Without the handful of portfolio investments that provide their VC investors extremely high returns – the entire VC investment model will collapse. Without the super returns from a few homerun or grand-slam portfolio investments – funding for thousands of startups would dry up. Without venture capitalists and without the venture capital investment strategy, where many investments lose money and a few investments yield outsized returns that make up for such loses, the ecosystem that provides funding to tens of thousands of aspiring innovators – would never exist.

People called Elon Musk ‘crazy’ and some still do, but that’s because they can’t tell the difference between crazy and genius. Visionaries are crazy when they fail but geniuses when they succeed. Saying that “It was clear to everyone [that Neuman] was selling something too good to be true” is itself untrue. Just as it was far from clear that Elizabeth Holmes or Theranos were selling a lie, investors believed Neuman and believed in-him, as did his employees, the same employees that are now complaining that they were robbed of a piece of the pie. If they never believed in the pie, they can’t complain about not getting a piece of it. Neuman, fueled by unfathomable riches and drunk with success and power, turned out in hindsight to be a bad manager and a major liability. But at the time, his vision, plan, and strategy, until just prior to the failed IPO, were compelling.

There are indeed villains in this world, but venture capitalists (in general) are not among them.
In the hit-piece article, the academic author seems to be weaponizing SoftBank out of context against the VC industry with help from fellow academics. But the VC industry targeted in the article further serves the author as collateral damage in yet a broader assault, similarly out of context, against capitalism itself.

Looking a bit deeper, one might recall that the VC industry and the startup universe often exhibit an aversion to business school grads. Billionaire Elon Musk, founder of Tesla, SpaceX, Solar City, and PayPal, made it clear by saying that “As much as possible, avoid hiring MBA’s. MBA programs don’t teach people how to create companies … our position is that we hire someone in spite of an MBA, not because of one”. Billionaire founder and venture capitalist Peter Thiel stated that MBA’s are “high-extrovert, low-conviction people” and even “never ever hire an MBA; they will ruin your company”. Billionaire founder Scott Cook, a Harvard Business School MBA himself, stated that “When MBA’s come to us, we have to fundamentally retrain them. Nothing they learned (at Business School) will help them succeed at innovation” (https://stvp.stanford.edu/blog/tag/value). In a December 2020 interview with Matt Murray, Editor in Chief of the WSJ, Elon Musk remarked that “I think there might be too many MBAs running companies. There’s the MBA-ization of America, which I think is maybe not that great” (www.wsj.com/articles/elon-musk-decries-m-b-a-ization-of-america-11607548589).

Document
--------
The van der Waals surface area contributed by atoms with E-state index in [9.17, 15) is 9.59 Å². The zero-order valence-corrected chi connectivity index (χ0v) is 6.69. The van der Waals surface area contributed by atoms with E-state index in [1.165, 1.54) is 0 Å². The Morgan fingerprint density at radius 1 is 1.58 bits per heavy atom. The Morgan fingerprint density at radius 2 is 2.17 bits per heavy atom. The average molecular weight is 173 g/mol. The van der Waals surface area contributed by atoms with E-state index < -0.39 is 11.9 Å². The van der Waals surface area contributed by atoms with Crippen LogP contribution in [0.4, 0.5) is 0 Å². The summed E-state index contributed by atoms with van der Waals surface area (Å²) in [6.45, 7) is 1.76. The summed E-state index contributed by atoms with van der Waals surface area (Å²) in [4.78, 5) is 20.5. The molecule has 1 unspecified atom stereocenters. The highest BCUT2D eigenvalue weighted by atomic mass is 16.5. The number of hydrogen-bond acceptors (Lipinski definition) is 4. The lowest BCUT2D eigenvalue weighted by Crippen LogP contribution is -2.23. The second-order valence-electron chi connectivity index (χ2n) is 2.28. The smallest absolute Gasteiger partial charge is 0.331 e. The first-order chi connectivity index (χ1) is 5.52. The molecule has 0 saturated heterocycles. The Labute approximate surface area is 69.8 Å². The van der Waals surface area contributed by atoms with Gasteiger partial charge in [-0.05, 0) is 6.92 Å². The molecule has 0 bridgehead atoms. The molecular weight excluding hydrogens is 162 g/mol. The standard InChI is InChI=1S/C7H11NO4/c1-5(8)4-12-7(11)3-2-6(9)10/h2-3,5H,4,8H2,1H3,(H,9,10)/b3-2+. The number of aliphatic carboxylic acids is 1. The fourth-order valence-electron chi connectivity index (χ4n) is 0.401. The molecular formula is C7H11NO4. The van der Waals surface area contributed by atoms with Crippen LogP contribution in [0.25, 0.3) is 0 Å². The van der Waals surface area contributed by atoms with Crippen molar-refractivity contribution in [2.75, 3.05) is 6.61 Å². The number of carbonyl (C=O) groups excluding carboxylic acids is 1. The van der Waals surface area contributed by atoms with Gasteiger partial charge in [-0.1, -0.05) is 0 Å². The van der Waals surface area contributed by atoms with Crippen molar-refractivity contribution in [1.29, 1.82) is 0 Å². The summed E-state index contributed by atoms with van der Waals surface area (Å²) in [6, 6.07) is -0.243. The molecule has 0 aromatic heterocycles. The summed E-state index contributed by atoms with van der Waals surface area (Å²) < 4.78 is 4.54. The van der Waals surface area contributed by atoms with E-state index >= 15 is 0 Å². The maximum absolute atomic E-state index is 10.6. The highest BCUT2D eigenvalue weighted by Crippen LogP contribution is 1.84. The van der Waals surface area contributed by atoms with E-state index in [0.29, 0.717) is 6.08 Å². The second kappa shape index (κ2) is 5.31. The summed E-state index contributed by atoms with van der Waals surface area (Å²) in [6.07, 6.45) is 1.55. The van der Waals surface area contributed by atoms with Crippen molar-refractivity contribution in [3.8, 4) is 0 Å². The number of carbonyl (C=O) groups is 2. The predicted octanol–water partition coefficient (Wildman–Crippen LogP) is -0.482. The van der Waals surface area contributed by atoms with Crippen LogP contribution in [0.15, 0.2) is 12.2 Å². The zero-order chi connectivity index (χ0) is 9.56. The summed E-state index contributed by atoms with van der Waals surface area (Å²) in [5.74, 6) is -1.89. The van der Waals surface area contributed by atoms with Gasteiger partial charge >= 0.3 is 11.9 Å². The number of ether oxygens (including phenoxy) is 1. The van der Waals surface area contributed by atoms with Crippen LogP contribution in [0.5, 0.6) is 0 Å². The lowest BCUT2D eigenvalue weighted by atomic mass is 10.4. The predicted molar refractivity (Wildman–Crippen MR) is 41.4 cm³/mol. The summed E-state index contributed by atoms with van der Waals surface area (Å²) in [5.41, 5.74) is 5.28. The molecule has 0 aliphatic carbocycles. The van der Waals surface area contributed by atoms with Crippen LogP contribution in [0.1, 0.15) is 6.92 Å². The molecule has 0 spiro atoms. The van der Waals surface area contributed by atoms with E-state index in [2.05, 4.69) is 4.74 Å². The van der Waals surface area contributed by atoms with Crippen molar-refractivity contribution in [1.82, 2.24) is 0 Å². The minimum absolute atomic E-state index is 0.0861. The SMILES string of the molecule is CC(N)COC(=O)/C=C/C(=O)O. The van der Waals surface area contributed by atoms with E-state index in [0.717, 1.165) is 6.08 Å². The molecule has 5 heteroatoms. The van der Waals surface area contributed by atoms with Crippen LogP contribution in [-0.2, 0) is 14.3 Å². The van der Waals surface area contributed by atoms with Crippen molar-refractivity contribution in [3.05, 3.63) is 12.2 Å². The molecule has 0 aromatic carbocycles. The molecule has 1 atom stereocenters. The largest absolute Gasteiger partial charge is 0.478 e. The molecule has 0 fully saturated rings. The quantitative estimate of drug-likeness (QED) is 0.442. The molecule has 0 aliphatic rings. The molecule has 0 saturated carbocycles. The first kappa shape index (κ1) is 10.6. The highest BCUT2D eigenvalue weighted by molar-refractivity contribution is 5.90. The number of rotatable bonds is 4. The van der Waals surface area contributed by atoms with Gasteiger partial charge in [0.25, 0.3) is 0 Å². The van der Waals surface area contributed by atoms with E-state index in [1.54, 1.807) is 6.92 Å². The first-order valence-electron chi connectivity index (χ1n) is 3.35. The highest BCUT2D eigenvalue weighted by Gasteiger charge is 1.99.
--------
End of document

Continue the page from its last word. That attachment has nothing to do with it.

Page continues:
However, the disdain for MBAs expressed by such prominent billionaire founders and venture capitalists needs to be put in its proper context. It does not mean that venture capitalists refrain from investing in startups led by MBAs. The derision of MBAs by prominent billionaire tech founders stems from their frustration with MBA perceived-insubordination and strongheaded opinions, which could be out of line for employees of brilliant founders with a razor-sharp vision for their respective baby-unicorns. MBAs can and do succeed as founders or as executives at startups with a flexible or a conventional business model where standard procedures and business-as-usual adds value to the company. Blue Apron, Compass, Diapers.com, DoorDash, HomeLight, Hulu, JUUL, OpenTable, Peloton, Plenty, Rent The Runway, SanDisk, Stitch Fix, Stub Hub, Warby Parker, and Zoom are examples of successful startups with at least one MBA co-founder or founder. Top business school networks also help their MBA graduates raise billions in funding, giving them a leg up when it comes to raising capital and launching startups. Yet with all this “MBA privilege”, there are far fewer MBA at the helm of the most successful startups.

In the VC industry itself, where innovative decision making is less crucial than in the management of a startup portfolio company, some of the leading and best performing venture capitalists are indeed MBA grads. VC firms also hire analysts and associates with MBAs, which may later become partners. But in the startup world the situation is different. BSchools.org looked into the number of unicorn founders garnishing an MBA (www.bschools.org/blog/mba-unicorn-startup-founders). Of 496 unicorns listed by TechCrunch (www.techcrunch.com/2019/05/29/the-crunchbase-unicorn-leaderboard-is-back-now-with-a-record-herd-of-452-unicorns), they picked 49 unicorns with the highest valuations, worldwide, (One of the top 50, Jiedaibao, has no founders listed). Globally, 12 unicorns, or 24% of the 49, were started by at least one MBA founder, 42 unicorns, or 86% of the 49, were started by at least one non-MBA founder (five unicorns were started by mixed teams), and 26 unicorns, or 53% of the 49, had no founders with and MBA. There are 7 unicorns on the list with all-MBA founders, 5 from China, one from Singapore, and one from Brazil; none from the USA.